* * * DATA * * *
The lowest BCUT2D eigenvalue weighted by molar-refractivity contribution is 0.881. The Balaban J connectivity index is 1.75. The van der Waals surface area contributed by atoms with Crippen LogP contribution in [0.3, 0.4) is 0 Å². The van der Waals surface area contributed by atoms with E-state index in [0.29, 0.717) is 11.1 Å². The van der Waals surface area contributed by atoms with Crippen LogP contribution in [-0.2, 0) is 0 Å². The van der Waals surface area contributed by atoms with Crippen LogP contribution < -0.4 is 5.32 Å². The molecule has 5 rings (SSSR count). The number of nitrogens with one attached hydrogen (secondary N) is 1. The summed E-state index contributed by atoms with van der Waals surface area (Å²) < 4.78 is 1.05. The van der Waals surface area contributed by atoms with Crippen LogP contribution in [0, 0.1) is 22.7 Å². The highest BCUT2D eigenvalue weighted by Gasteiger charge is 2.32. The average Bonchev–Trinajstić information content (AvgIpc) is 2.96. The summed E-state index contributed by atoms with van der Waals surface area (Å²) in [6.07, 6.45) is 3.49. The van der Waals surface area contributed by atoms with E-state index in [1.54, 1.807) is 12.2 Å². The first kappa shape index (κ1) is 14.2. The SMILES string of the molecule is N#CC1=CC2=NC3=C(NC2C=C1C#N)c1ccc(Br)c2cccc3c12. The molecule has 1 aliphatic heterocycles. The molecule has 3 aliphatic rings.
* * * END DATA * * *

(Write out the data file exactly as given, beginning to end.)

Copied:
The lowest BCUT2D eigenvalue weighted by molar-refractivity contribution is 0.881. The Balaban J connectivity index is 1.75. The van der Waals surface area contributed by atoms with Crippen LogP contribution in [0.3, 0.4) is 0 Å². The van der Waals surface area contributed by atoms with E-state index in [0.29, 0.717) is 11.1 Å². The van der Waals surface area contributed by atoms with Crippen LogP contribution in [-0.2, 0) is 0 Å². The van der Waals surface area contributed by atoms with Crippen LogP contribution < -0.4 is 5.32 Å². The molecule has 5 rings (SSSR count). The number of nitrogens with one attached hydrogen (secondary N) is 1. The summed E-state index contributed by atoms with van der Waals surface area (Å²) < 4.78 is 1.05. The van der Waals surface area contributed by atoms with Crippen LogP contribution in [0, 0.1) is 22.7 Å². The highest BCUT2D eigenvalue weighted by Gasteiger charge is 2.32. The average Bonchev–Trinajstić information content (AvgIpc) is 2.96. The summed E-state index contributed by atoms with van der Waals surface area (Å²) in [6.07, 6.45) is 3.49. The van der Waals surface area contributed by atoms with E-state index in [1.54, 1.807) is 12.2 Å². The first kappa shape index (κ1) is 14.2. The SMILES string of the molecule is N#CC1=CC2=NC3=C(NC2C=C1C#N)c1ccc(Br)c2cccc3c12. The molecule has 1 aliphatic heterocycles. The molecule has 3 aliphatic rings.